Active Living Research News
Parks and Recreation Infographic
Parks, trails and recreational facilities provide a wide variety of opportunities for physical activity and can help many Americans lead a more active lifestyle. This infographic highlights evidence that parks and recreation areas can increase physical activity levels while also providing economic benefits to families and communities. The infographic also shows that racial disparities exist in access to parks and recreational facilities.
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Creating Safe and Active Environments
Keshia Pollack contributed to creating Active Design Supplement: Promoting Safety — a guide on how to incorporate safety and injury prevention while designing active environments. It serves as a companion to the original Active Design Guidelines. Practitioners involved with building design, urban planning, injury prevention, behavioral science, or health education will find this guide useful in creating places and communities that are safe for walking and biking.
More and Better Movement in Preschool Children
In a pilot study, Sofiya Alhassan examined the effects of a teacher-taught physical activity program on the loco-motor skills (e.g. running, jumping/leaping, hopping, and sliding) and physical activity levels of preschool children from lower-income families in Massachusetts. The study found that sedentary time decreased significantly among children who participated in the intervention. That held true during preschool and throughout the day. Participating children also showed a significant improvement in leaping skills. The authors conclude that the implementation of a teacher-taught, loco-motor based physical activity program could potentially improve loco-motor skills and reduce sedentary time of minority preschoolers.
What Do Cyclists Really Want?
To better understand what riders want from a bike route, Jennifer Dill used GPS to monitor the route choices of cyclists in Portland, Ore. The report found that that bicycle riders were more likely to choose off-road bike paths or traffic-calming bikeways (a.k.a “bike boulevards”) than traditional arterial bike lanes. This finding can be especially useful in informing budget-strapped cities that are planning to expand bike infrastructure, as off-road bike paths and bike boulevards are less costly to implement.
Check out Jennifer Dill’s guest blog about her study.
Childhood Obesity Challenge Seeks Innovative Policies
Round 2 of the American Journal of Preventive Medicine’s (AJPM) Childhood Obesity Challenge seeks submissions focusing on innovative policies aimed at reducing childhood obesity, as well as strategies for getting these policies adopted and applied to schools, institutions, municipalities, or other organizations. The first-place winner will receive a $2,500 cash prize and will be featured in AJPM (website and print). The deadline to submit is Nov. 30th.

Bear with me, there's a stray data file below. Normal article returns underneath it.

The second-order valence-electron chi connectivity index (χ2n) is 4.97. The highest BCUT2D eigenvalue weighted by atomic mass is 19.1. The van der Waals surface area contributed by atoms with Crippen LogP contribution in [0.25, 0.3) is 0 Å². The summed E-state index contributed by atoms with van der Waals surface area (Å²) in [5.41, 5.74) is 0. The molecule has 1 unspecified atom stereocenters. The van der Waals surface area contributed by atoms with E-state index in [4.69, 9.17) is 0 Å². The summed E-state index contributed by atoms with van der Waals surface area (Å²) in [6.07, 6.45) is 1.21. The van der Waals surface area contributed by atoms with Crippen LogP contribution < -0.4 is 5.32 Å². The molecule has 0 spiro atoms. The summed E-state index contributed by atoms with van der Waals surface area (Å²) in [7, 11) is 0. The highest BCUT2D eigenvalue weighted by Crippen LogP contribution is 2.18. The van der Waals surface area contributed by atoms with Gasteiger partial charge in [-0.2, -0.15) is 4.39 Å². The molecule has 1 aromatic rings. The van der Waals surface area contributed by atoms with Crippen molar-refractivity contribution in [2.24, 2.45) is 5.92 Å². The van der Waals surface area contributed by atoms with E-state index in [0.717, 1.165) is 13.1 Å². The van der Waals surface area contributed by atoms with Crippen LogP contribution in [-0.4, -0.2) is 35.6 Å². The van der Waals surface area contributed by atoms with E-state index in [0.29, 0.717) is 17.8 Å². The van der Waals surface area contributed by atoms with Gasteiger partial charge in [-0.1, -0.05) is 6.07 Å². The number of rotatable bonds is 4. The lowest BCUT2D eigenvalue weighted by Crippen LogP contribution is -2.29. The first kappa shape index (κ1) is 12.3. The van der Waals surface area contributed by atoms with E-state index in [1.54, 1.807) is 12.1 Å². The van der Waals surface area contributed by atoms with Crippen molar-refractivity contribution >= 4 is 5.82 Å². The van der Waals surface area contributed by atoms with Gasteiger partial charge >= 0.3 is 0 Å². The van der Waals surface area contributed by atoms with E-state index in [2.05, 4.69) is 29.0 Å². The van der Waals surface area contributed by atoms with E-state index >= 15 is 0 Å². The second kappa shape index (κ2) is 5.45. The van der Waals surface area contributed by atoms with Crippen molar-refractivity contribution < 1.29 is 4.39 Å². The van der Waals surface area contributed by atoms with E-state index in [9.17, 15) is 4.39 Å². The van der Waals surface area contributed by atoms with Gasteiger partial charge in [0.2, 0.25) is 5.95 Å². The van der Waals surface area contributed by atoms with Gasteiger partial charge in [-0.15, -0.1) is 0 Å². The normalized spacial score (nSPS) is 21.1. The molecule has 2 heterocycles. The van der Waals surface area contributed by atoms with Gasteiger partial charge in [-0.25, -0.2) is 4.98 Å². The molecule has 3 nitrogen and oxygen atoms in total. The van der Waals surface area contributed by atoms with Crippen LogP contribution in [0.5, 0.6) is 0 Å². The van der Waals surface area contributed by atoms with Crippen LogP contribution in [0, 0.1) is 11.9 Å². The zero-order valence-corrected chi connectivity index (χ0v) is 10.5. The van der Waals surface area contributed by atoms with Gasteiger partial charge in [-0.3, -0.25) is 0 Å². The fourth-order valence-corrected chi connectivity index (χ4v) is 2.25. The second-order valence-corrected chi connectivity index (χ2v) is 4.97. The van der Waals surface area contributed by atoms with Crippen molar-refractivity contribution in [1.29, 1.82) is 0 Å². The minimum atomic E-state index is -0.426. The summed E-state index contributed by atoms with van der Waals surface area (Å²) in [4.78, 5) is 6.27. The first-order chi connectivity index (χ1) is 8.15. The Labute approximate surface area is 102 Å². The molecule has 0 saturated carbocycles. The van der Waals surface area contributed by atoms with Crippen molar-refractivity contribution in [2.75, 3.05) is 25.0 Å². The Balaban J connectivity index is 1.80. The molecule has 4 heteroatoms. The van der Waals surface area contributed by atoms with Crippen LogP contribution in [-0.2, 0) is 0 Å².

NIH Grants for Time-Sensitive Research
The National Institutes of Health (NIH) announces a funding opportunity (RO1) to support time-sensitive research to evaluate a new policy or program expected to influence obesity related behaviors (e.g., dietary intake, physical activity, or sedentary behavior) and/or weight outcomes in an effort to prevent or reduce obesity. Application deadlines: Multiple.
Resources & Other Announcements
Online Cancer Intervention Database
The Research-tested Intervention Programs is a searchable database of cancer control interventions and program materials designed to efficiently provide program planners and practitioners with easy access to research-tested materials and implementation guidance. If you are interested in submitting your program for inclusion in the database, please visit the on-line registration form.
Free Online Course on Assessing the Built Environment
The Built Environment Assessment Training (BEAT) Institute has launched a free online course to instruct people in assessing the built environment for physical activity. The course is geared towards anyone with an interest in learning how to assess the extent to which different environments support walking, biking, and others forms of physical activity.